Contrary to current popular practice, Porsche favors traditional knobs and buttons over all-encompassing touch-screen controls, and I rather appreciate the convenience. Although our tester indeed had a touch screen, it was used mostly for logical functions such as displaying radio-station presets that include the station number. Point Porsche.

Befitting its sporting nature, the Cayman instrument panel puts a large tachometer front and center. In its upper arc rests a digital speedometer, which is far easier to read than the small analog speedo that sits at the far left. Not only is the latter difficult to see, the numbers within the realm of legal speeds are so crammed together that it’s virtually impossible to tell how fast you’re going without a long, hard stare. Can’t even imagine why Porsche bothers with it.

Although I’d like to think I’m a bit more limber (due to being smaller) than John, I still found it a bit awkward to slip in and out of the low-set cabin, and I didn’t think there was an abundance of head or leg room. Had this been a lesser car, that would have bothered me more. As it was … not so much.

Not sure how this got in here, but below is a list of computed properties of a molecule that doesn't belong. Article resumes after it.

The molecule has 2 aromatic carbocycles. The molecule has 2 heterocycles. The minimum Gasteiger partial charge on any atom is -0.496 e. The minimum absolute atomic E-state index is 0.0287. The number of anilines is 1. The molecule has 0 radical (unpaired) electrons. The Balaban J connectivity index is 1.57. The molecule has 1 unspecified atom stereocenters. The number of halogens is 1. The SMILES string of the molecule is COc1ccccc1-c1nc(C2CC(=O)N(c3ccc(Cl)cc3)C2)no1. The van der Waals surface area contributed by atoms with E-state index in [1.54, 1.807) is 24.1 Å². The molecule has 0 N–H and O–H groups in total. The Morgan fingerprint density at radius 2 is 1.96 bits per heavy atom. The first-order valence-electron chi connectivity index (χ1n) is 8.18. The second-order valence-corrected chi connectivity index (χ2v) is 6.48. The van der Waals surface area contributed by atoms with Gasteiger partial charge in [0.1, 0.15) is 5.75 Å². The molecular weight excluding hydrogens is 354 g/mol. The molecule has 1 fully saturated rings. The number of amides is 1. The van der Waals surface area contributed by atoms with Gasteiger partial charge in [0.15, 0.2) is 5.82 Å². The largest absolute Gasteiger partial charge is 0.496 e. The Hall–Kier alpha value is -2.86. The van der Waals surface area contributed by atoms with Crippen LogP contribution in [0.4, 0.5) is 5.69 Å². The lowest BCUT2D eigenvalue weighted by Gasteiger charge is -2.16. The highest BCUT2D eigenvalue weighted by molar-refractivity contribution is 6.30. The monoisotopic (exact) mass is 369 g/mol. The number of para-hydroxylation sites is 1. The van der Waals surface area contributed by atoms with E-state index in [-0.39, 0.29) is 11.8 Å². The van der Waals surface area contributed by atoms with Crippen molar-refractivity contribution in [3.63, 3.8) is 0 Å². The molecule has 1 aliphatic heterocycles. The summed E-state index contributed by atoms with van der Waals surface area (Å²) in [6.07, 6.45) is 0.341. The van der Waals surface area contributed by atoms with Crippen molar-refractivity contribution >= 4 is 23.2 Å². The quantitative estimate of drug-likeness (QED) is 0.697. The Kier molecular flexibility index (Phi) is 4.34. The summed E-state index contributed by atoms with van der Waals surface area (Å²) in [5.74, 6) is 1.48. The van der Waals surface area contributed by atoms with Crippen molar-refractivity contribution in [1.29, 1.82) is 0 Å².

Although I’m usually not a big fan of adjustable suspensions, at least this one showed noticeable variance between the three settings. In Normal mode, the Cayman soaked up minor pavement imperfections decently well – or at least, well enough to be livable in day-to-day commuting – while the Sport and Sport Plus got progressively stiffer. Any setting provided the kind of quick steering response and sporty maneuvers one would expect of a Porsche. Aiding in this regard were the smooth clutch and precise shifter, along with an engine that got progressively and linearly stronger as revs rose, and pulled cleanly from just 1000 rpm.

Regardless of road surface, our Cayman kicked up lots of road roar, undoubtedly due to its high-performance tires. If there’s a downside to this being a long-distance touring car, it’s that. It’s joined at virtually all times by varying degrees of engine roar, though that’s more music than noise.

If space isn’t an issue – and a $70,000 sticker doesn’t make you cringe – the Cayman is a supremely satisfying sporting machine. And that’s a point on which I think John and I would agree.

Happy 50th, Porsche 911